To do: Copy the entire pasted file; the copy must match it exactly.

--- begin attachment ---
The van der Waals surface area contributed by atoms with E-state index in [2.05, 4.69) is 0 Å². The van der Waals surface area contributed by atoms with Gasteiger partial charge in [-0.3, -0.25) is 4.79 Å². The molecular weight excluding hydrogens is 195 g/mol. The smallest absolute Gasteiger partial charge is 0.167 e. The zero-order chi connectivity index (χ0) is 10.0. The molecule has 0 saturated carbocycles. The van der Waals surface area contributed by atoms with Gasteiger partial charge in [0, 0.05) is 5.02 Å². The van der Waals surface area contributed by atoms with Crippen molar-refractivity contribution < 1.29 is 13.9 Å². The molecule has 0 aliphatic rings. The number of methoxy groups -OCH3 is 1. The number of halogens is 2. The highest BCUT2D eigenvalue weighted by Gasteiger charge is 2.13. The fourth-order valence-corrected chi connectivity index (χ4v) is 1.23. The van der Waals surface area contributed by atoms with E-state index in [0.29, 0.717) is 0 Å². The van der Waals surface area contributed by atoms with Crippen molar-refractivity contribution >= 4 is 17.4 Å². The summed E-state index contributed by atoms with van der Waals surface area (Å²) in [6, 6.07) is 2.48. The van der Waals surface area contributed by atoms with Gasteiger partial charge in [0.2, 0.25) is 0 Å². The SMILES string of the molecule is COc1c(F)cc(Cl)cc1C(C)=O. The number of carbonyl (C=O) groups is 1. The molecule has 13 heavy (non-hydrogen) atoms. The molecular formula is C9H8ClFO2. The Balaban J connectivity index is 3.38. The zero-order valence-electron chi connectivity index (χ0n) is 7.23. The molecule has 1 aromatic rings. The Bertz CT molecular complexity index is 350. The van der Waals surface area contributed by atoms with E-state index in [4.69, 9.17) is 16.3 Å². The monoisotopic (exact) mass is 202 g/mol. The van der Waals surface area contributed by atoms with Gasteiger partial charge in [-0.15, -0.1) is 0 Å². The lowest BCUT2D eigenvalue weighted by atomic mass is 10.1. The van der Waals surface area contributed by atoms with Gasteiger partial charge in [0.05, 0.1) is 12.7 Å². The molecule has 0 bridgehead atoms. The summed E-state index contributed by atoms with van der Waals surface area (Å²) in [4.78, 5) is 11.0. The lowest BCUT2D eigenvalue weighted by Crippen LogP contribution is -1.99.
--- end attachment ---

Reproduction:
The van der Waals surface area contributed by atoms with E-state index in [2.05, 4.69) is 0 Å². The van der Waals surface area contributed by atoms with Gasteiger partial charge in [-0.3, -0.25) is 4.79 Å². The molecular weight excluding hydrogens is 195 g/mol. The smallest absolute Gasteiger partial charge is 0.167 e. The zero-order chi connectivity index (χ0) is 10.0. The molecule has 0 saturated carbocycles. The van der Waals surface area contributed by atoms with Gasteiger partial charge in [0, 0.05) is 5.02 Å². The van der Waals surface area contributed by atoms with Crippen molar-refractivity contribution < 1.29 is 13.9 Å². The molecule has 0 aliphatic rings. The number of methoxy groups -OCH3 is 1. The number of halogens is 2. The highest BCUT2D eigenvalue weighted by Gasteiger charge is 2.13. The fourth-order valence-corrected chi connectivity index (χ4v) is 1.23. The van der Waals surface area contributed by atoms with E-state index in [0.29, 0.717) is 0 Å². The van der Waals surface area contributed by atoms with Crippen molar-refractivity contribution >= 4 is 17.4 Å². The summed E-state index contributed by atoms with van der Waals surface area (Å²) in [6, 6.07) is 2.48. The van der Waals surface area contributed by atoms with Gasteiger partial charge in [0.2, 0.25) is 0 Å². The SMILES string of the molecule is COc1c(F)cc(Cl)cc1C(C)=O. The number of carbonyl (C=O) groups is 1. The molecule has 13 heavy (non-hydrogen) atoms. The molecular formula is C9H8ClFO2. The Balaban J connectivity index is 3.38. The zero-order valence-electron chi connectivity index (χ0n) is 7.23. The molecule has 1 aromatic rings. The Bertz CT molecular complexity index is 350. The van der Waals surface area contributed by atoms with E-state index in [4.69, 9.17) is 16.3 Å². The monoisotopic (exact) mass is 202 g/mol. The van der Waals surface area contributed by atoms with Gasteiger partial charge in [-0.15, -0.1) is 0 Å². The lowest BCUT2D eigenvalue weighted by atomic mass is 10.1. The van der Waals surface area contributed by atoms with Gasteiger partial charge in [0.05, 0.1) is 12.7 Å². The molecule has 0 bridgehead atoms. The summed E-state index contributed by atoms with van der Waals surface area (Å²) in [4.78, 5) is 11.0. The lowest BCUT2D eigenvalue weighted by Crippen LogP contribution is -1.99.